COVID PUTS PRESSURE ON COMMERCIAL PROPERTY
The economic and financial impacts of the COVID-19 lockdown will persist and John Loos, Property Sector Strategist at First National Bank (FNB) Commercial Property Finance, believes that the inevitable lag and slow recovery will see pressure increasing in the commercial property sector.
“I do expect such financial pressure-related selling to remain at least high as the level that brokers perceived in Q4 2020, through 2021,” he told Out&About.
He indicated that the economy appeared to have stagnated once more in the late stages of 2020 after an initial Q3 post-lockdown rebound. This is in line with our expectation that, while GDP will show some positive growth in 2021, that will be insufficient to lift GDP levels back up to pre-COVID 19 2019 levels.
“This implies sustained pressure for an already pressure business sector. Businesses often ‘hold out’ for a while after an economic shock but, in the absence of full recovery, sustained economic pressure eventually takes its toll on a portion of them. Typically, a lot of the responses by business to economic shocks come with a considerable lag. So, late in 2020, we saw more noticeable year-on-year growth in liquidations for instance.
OWNER OCCUPIERS UNDER PRESSURE
FNB’s Commercial Property Broker Survey, which surveys a sample of commercial property brokers in the six major metros of South Africa – Joburg and Ekurhuleni (Greater Johannesburg), Tshwane, eThekwini, Cape Town and Nelson Mandela Bay – pointed to financial pressure amongst property owner-occupiers remaining “elevated” even after the hard lockdown of the 2nd quarter of 2020 has eased.
By year end, it seems that the estimated percentage of sellers selling in order to downscale due to financial pressure remained relatively high compared to the pre-lockdown surveys, and was still rising.
This latest survey confirmed Loos’s belief that the lagged economic and financial impacts of COVID-19 lockdown period continued and would do so for a lengthy period of time. The survey also supported his “full” post-lockdown economic recovery will be slow.
Focusing on the key drivers of movement and sales activity in owner-serviced properties, the survey results showed financial pressure to still be by far the biggest single driver. This factor became noticeably more prominent in the 2nd quarter 2020 survey as COVID-19 lockdowns hit and remained “elevated and rising” in the 4th quarter survey.
“We ask respondents for their perception of the major drivers of movement and sales activity in the Owner-Serviced Property segment. They estimate the percentage of movement and sales that they believe would take place for a particular reason. The total percentage of all the reasons can add up to more than 100% because businesses can be selling or relocating for more than 1 reason. It isn’t an exact science, therefore, but gives a broad picture, and what comes out of it is that by far the highest percentage of owner occupiers are perceived to be selling or relocating influenced by financial constraints/pressures, i.e. 65.33% in the 4th quarter 2020 survey. This is a further rise from the 3rd quarter’s 56.7%, as well as about 22 percentage points higher than the 43.1% recorded in the 1st quarter of 2020,” Loos explained.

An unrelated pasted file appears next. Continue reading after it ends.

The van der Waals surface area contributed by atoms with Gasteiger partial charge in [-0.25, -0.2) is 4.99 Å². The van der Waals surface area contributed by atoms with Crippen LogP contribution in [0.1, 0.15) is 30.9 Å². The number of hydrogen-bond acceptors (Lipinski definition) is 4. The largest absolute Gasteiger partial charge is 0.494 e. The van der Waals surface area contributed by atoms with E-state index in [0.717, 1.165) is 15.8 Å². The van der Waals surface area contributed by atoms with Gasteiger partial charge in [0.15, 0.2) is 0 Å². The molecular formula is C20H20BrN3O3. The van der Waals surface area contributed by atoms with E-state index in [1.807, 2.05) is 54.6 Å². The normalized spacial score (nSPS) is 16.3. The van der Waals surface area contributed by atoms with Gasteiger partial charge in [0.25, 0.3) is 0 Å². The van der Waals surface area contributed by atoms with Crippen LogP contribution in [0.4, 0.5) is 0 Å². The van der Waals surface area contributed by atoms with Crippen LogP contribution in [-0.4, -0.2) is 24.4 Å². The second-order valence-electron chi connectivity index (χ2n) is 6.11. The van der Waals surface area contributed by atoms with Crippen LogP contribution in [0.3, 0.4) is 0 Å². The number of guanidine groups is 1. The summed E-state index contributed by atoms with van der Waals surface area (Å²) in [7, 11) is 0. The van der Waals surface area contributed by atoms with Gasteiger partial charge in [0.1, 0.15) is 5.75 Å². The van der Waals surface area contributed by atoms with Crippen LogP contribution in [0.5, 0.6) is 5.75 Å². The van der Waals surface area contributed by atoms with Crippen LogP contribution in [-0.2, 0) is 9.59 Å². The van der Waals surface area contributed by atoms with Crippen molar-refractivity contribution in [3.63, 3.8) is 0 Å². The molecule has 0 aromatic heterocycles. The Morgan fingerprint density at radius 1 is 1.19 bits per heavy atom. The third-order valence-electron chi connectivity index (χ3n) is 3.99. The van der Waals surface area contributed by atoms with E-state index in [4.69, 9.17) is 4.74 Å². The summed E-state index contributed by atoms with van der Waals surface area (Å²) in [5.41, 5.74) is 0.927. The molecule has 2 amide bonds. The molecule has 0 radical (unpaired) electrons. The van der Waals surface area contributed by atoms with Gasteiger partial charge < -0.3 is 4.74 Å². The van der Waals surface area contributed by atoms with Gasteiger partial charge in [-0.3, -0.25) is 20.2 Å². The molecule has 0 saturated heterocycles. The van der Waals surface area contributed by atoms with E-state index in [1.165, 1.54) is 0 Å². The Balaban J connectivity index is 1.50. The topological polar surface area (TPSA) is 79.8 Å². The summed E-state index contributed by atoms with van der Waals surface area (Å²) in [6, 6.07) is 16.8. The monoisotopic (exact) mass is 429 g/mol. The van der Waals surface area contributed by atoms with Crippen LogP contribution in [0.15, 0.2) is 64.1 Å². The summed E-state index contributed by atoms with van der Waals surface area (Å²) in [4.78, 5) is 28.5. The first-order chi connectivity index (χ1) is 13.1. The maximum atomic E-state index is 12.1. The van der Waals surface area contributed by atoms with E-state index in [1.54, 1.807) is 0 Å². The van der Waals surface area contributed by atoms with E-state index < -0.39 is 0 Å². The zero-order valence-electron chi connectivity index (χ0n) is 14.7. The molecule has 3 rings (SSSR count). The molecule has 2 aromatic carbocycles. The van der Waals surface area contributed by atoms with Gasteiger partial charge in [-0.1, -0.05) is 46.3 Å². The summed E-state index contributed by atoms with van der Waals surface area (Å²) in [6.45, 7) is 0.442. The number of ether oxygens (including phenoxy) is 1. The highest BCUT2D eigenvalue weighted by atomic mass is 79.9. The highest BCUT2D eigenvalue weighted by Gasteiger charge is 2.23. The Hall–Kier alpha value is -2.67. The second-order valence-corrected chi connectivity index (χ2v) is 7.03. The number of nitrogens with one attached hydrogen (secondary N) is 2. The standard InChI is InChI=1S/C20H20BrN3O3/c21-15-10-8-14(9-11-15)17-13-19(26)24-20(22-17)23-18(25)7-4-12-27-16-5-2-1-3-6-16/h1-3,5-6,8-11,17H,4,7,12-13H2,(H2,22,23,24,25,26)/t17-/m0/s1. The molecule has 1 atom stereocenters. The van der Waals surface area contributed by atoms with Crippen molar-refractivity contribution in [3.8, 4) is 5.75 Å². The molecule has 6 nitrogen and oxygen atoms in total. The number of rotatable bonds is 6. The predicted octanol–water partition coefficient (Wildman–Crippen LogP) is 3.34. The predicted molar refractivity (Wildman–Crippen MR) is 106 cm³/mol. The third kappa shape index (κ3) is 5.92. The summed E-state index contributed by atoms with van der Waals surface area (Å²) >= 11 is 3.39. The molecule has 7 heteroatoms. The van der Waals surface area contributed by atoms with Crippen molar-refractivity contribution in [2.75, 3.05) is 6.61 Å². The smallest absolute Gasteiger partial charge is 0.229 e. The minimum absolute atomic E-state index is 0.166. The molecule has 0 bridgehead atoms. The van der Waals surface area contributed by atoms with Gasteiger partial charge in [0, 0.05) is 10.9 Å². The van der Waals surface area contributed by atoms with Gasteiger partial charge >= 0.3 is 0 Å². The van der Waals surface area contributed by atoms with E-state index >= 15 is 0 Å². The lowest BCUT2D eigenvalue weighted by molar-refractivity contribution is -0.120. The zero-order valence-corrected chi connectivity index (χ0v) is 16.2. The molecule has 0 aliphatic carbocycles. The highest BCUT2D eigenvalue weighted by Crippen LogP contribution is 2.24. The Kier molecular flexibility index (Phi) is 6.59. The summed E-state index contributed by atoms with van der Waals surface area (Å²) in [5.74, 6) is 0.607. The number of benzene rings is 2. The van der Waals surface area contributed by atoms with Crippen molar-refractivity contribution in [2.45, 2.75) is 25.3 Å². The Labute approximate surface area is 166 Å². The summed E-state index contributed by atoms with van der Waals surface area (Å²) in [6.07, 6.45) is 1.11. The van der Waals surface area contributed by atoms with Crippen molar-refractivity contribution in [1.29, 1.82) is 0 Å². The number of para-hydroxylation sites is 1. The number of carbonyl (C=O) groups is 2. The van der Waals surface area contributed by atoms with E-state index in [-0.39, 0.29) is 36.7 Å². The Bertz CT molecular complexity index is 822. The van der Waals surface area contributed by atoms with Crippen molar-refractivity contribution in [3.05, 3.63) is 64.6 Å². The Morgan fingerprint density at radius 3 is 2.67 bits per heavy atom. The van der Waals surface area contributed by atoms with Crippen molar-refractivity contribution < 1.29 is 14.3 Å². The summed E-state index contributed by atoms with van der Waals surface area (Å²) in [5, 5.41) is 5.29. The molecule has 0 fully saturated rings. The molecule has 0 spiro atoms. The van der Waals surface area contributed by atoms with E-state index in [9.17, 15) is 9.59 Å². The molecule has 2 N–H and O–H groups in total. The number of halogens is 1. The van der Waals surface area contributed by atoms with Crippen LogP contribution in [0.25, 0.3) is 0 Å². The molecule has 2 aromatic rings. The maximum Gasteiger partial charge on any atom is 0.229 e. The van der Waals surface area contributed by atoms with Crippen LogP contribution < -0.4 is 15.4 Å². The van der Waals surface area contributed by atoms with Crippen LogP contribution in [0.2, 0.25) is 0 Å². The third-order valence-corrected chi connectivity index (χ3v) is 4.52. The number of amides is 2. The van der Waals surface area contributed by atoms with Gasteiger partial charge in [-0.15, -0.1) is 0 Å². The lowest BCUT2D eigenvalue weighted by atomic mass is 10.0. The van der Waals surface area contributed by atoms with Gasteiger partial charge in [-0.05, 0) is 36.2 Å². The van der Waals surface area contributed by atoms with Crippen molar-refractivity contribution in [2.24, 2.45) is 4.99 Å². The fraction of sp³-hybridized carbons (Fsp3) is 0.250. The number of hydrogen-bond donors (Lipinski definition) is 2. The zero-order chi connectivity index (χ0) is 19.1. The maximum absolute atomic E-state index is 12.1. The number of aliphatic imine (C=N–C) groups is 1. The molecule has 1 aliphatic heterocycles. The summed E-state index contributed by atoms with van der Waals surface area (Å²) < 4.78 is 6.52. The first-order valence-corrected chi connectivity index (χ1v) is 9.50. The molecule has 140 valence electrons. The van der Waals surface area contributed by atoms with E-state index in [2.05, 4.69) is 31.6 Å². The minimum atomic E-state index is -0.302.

He pointed out that this most recent level would appear to be very significant with the two other significant motives being “relocating to be closer to the business’ particular market (27.2%) and “looking for a location with better access to transport, logistics and commuter nodes” (21.75%).
DEMAND FOR BIGGER AND BETTER PREMISES LOW
Examining where, by region, the greatest level of financial pressure-related selling or relocation is perceived to be, it turns out to be the Gauteng regions, as was the case in the previous quarter, Tshwane being the highest at 77.5% of sellers, followed by Greater Johannesburg with 66.7%.
However, sales and relocation for “bigger and better premises” remained at a lowly 12.9% in the 4th quarter survey. This was mildly higher than the 9% of the prior quarter, but it remained far below the 22.4% estimate from the 3rd quarter of 2019.
“This percentage declined in prominence as economic and financial times toughened already prior to COVID-19 lockdown, but then declined far more noticeably in the 2nd quarter of 2020 as lockdown caused the recession to go far deeper. The 4th quarter mild increase is perhaps reflective of economic and property market trading activity largely normalizing following the 2nd quarter hard lockdown, but with financial constraints still containing it to relatively low levels,” Loos said.
He added: “Examining where, by region, the greatest level of financial pressure-related selling or relocation is perceived to be, it turns out to be the Gauteng regions, as was the case in the previous quarter, Tshwane being the highest at 77.5% of sellers, followed by Greater Johannesburg with 66.7%.
The three coastal metros fared better with Cape Town recording 60.4% of sellers perceived to be selling for financial pressure-related reasons, eThekwini 60.3% and Nelson Mandela Bay 57%. However, all five regions’ percentages remained elevated compared to just prior to lockdown – and all five rose in the 4th quarter of 2020.